What is Black Creek Pioneer Village?
An open-air heritage museum on the site of a 19th century homestead, Black Creek Pioneer Village offers a unique opportunity to experience first hand what it would be like to walk through an Ontario town in the 1800s.
It is built up of over 40 buildings, all furnished as they would have been 200 years ago. These include a blacksmith's, a doctor's, a church, an inn, a town hall, a storage cellar, a cemetery, and several shops and houses. All of them date back to between 1815-1860. A small number of them were originally built on site, as part of Daniel Stong's homestead, but the majority have been moved there from elsewhere in Ontario.
Alongside these buildings, the village also boasts 70 rare and heritage breed animals, costumed actors (some of whom play historic people who they have researched in local archives) and a collection of 50,000 artifacts.
The History of Black Creek Pioneer Village
The site on which the village now stands was settled on by Daniel and Elizabeth Stong in 1816. Together they raised a family of eight children there, working the land and living in houses they themselves built. These structures were resided in by the Stong family well into the 20th century and can still be seen in the village today.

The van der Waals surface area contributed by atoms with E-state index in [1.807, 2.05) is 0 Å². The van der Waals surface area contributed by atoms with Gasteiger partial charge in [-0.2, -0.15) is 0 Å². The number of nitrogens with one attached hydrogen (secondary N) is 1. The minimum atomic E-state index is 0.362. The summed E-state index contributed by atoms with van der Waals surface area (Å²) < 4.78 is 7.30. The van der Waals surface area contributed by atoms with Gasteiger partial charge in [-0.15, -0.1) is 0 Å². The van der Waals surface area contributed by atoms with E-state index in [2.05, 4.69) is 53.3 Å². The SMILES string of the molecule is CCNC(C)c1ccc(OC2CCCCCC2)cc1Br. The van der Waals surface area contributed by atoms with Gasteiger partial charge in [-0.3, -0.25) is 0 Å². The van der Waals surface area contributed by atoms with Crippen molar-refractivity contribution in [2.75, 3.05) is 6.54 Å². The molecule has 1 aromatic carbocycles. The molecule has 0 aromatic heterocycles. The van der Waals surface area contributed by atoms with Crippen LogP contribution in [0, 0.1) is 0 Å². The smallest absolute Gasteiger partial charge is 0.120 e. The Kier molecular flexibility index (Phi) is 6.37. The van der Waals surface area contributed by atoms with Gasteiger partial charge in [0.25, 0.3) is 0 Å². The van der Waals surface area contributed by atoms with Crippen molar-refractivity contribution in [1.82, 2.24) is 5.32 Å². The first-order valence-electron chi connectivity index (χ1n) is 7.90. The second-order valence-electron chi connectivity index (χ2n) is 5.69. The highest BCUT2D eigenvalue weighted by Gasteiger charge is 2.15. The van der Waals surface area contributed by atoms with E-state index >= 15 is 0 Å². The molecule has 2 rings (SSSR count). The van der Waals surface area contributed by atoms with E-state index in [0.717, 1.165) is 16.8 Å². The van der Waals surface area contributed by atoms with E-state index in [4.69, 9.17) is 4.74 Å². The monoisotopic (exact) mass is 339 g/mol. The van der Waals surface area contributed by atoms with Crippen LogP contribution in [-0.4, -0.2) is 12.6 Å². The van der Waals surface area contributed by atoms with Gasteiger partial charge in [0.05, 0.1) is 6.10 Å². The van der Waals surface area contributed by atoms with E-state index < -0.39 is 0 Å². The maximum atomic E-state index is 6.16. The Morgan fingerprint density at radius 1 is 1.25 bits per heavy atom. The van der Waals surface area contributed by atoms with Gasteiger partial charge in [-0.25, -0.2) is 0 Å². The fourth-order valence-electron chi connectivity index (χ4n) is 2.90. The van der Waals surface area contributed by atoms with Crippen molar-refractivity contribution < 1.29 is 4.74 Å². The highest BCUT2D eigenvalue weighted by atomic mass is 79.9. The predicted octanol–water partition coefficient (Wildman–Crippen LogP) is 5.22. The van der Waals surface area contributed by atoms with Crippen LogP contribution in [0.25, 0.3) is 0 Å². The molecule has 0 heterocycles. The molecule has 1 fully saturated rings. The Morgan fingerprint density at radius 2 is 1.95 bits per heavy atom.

In 1958 the first historic buildings (a blacksmith shop and a rural Georgian house) were transported to the area and placed alongside those of the Stongs'. Two years later the heritage village opened its doors for the first time.
To begin with the bulk of its collection was made up of agricultural artifacts, these having been what the Stongs would have used in their day to day lives. Over the years however it has been expanded to include everything from fine art to machinery to lights to toys. With it, the village itself has expanded too, more buildings having been added through the 60s, 70s and early 80s.
What To Do At Black Creek Pioneer Village
There is plenty to keep visitors entertained beyond just the buildings themselves, much of the village having been set-up to provide insight into specific lives and parts of history. Flynn House, for example, is arranged to tell the story of its former residents, a dual-faith refugee family from Ireland.
Alongside this are places where you can learn about such topics as: the formation of the Canadian Confederacy in 1867, 19th century photography and sports fashion across the last 150 years.
Visiting Black Creek Pioneer Village
The village is open Wednesday-Sunday from 11am-4pm. Tickets cost $16.07 for adults, $11.76 for children under 13 and $12.86 for seniors and students. You can get there via TTC line 1, Pioneer Village Station, or bus lines 108A or 108B.
Want to learn more about Toronto and see some of it's secret & hidden sights? Check out our Toronto Scavenger Hunts, puzzle-filled urban adventures lead you through city highlights and best-kept secrets. You'll actively engage with your surroundings to unravel the clues sent directly to your phones. Take optional breaks at great cafes & pub stops and enjoy the city's finest.